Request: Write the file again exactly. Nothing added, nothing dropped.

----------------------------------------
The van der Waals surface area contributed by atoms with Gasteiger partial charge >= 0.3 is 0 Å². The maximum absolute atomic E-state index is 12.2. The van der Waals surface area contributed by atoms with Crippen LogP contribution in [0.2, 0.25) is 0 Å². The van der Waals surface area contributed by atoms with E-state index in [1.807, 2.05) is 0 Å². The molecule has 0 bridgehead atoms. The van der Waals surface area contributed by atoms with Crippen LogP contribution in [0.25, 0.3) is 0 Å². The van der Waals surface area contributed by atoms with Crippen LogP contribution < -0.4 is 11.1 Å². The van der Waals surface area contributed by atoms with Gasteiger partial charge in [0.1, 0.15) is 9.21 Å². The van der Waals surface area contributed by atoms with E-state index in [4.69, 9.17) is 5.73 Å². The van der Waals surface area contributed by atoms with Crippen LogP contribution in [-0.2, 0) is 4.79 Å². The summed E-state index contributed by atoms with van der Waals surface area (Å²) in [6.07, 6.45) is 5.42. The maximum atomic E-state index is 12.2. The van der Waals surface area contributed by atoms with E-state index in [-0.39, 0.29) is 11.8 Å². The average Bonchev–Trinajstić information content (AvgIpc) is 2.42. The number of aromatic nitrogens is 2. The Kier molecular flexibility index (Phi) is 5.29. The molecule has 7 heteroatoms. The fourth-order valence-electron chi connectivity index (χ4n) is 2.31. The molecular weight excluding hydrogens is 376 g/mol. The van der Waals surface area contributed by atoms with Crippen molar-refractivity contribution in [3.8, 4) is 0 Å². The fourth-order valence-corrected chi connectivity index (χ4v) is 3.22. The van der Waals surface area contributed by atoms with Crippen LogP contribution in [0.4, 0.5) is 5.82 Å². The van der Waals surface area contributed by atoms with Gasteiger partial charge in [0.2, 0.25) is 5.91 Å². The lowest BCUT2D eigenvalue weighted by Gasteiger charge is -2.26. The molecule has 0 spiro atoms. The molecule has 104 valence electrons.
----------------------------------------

The van der Waals surface area contributed by atoms with Gasteiger partial charge >= 0.3 is 0 Å². The maximum absolute atomic E-state index is 12.2. The van der Waals surface area contributed by atoms with Crippen LogP contribution in [0.2, 0.25) is 0 Å². The van der Waals surface area contributed by atoms with E-state index in [1.807, 2.05) is 0 Å². The molecule has 0 bridgehead atoms. The van der Waals surface area contributed by atoms with Crippen LogP contribution in [0.25, 0.3) is 0 Å². The van der Waals surface area contributed by atoms with Crippen LogP contribution < -0.4 is 11.1 Å². The van der Waals surface area contributed by atoms with Gasteiger partial charge in [0.1, 0.15) is 9.21 Å². The van der Waals surface area contributed by atoms with E-state index in [4.69, 9.17) is 5.73 Å². The van der Waals surface area contributed by atoms with Crippen LogP contribution in [-0.2, 0) is 4.79 Å². The summed E-state index contributed by atoms with van der Waals surface area (Å²) in [6.07, 6.45) is 5.42. The maximum atomic E-state index is 12.2. The van der Waals surface area contributed by atoms with E-state index in [-0.39, 0.29) is 11.8 Å². The average Bonchev–Trinajstić information content (AvgIpc) is 2.42. The number of aromatic nitrogens is 2. The Kier molecular flexibility index (Phi) is 5.29. The molecule has 7 heteroatoms. The fourth-order valence-electron chi connectivity index (χ4n) is 2.31. The molecular weight excluding hydrogens is 376 g/mol. The van der Waals surface area contributed by atoms with Crippen molar-refractivity contribution in [3.8, 4) is 0 Å². The fourth-order valence-corrected chi connectivity index (χ4v) is 3.22. The van der Waals surface area contributed by atoms with Crippen LogP contribution in [0.4, 0.5) is 5.82 Å². The van der Waals surface area contributed by atoms with Gasteiger partial charge in [0.2, 0.25) is 5.91 Å². The lowest BCUT2D eigenvalue weighted by Gasteiger charge is -2.26. The molecule has 0 spiro atoms. The molecule has 104 valence electrons.